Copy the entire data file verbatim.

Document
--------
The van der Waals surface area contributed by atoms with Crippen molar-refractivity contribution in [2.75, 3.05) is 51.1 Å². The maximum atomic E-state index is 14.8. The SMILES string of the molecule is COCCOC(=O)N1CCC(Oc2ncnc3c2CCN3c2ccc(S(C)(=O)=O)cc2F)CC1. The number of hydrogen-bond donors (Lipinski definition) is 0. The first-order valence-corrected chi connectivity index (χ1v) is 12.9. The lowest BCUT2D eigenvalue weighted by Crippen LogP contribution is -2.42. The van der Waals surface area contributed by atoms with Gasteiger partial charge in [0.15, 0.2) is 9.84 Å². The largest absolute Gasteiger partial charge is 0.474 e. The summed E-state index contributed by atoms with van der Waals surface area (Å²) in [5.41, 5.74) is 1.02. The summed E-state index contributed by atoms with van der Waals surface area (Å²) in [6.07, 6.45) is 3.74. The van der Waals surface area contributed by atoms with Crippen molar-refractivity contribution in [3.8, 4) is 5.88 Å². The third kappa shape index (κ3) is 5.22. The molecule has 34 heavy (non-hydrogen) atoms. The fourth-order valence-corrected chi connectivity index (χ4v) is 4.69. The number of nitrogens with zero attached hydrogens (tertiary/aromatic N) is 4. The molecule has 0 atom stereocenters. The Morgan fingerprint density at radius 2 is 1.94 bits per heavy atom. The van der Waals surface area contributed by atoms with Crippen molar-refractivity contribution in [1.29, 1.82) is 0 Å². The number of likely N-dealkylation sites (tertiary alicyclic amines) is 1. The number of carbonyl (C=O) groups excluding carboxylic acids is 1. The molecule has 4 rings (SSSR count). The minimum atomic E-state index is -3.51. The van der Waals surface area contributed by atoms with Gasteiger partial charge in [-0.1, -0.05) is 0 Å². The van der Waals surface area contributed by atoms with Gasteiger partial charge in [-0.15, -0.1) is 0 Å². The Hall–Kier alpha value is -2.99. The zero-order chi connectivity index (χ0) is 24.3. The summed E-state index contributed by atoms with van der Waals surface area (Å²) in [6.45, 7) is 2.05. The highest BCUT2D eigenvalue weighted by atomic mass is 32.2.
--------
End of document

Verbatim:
The van der Waals surface area contributed by atoms with Crippen molar-refractivity contribution in [2.75, 3.05) is 51.1 Å². The maximum atomic E-state index is 14.8. The SMILES string of the molecule is COCCOC(=O)N1CCC(Oc2ncnc3c2CCN3c2ccc(S(C)(=O)=O)cc2F)CC1. The number of hydrogen-bond donors (Lipinski definition) is 0. The first-order valence-corrected chi connectivity index (χ1v) is 12.9. The lowest BCUT2D eigenvalue weighted by Crippen LogP contribution is -2.42. The van der Waals surface area contributed by atoms with Gasteiger partial charge in [0.15, 0.2) is 9.84 Å². The largest absolute Gasteiger partial charge is 0.474 e. The summed E-state index contributed by atoms with van der Waals surface area (Å²) in [5.41, 5.74) is 1.02. The summed E-state index contributed by atoms with van der Waals surface area (Å²) in [6.07, 6.45) is 3.74. The van der Waals surface area contributed by atoms with Crippen molar-refractivity contribution in [3.8, 4) is 5.88 Å². The third kappa shape index (κ3) is 5.22. The molecule has 34 heavy (non-hydrogen) atoms. The fourth-order valence-corrected chi connectivity index (χ4v) is 4.69. The number of nitrogens with zero attached hydrogens (tertiary/aromatic N) is 4. The molecule has 0 atom stereocenters. The Morgan fingerprint density at radius 2 is 1.94 bits per heavy atom. The van der Waals surface area contributed by atoms with Crippen molar-refractivity contribution in [1.29, 1.82) is 0 Å². The number of likely N-dealkylation sites (tertiary alicyclic amines) is 1. The number of carbonyl (C=O) groups excluding carboxylic acids is 1. The molecule has 4 rings (SSSR count). The minimum atomic E-state index is -3.51. The van der Waals surface area contributed by atoms with Gasteiger partial charge in [-0.1, -0.05) is 0 Å². The van der Waals surface area contributed by atoms with Gasteiger partial charge in [-0.15, -0.1) is 0 Å². The Hall–Kier alpha value is -2.99. The zero-order chi connectivity index (χ0) is 24.3. The summed E-state index contributed by atoms with van der Waals surface area (Å²) in [6.45, 7) is 2.05. The highest BCUT2D eigenvalue weighted by atomic mass is 32.2.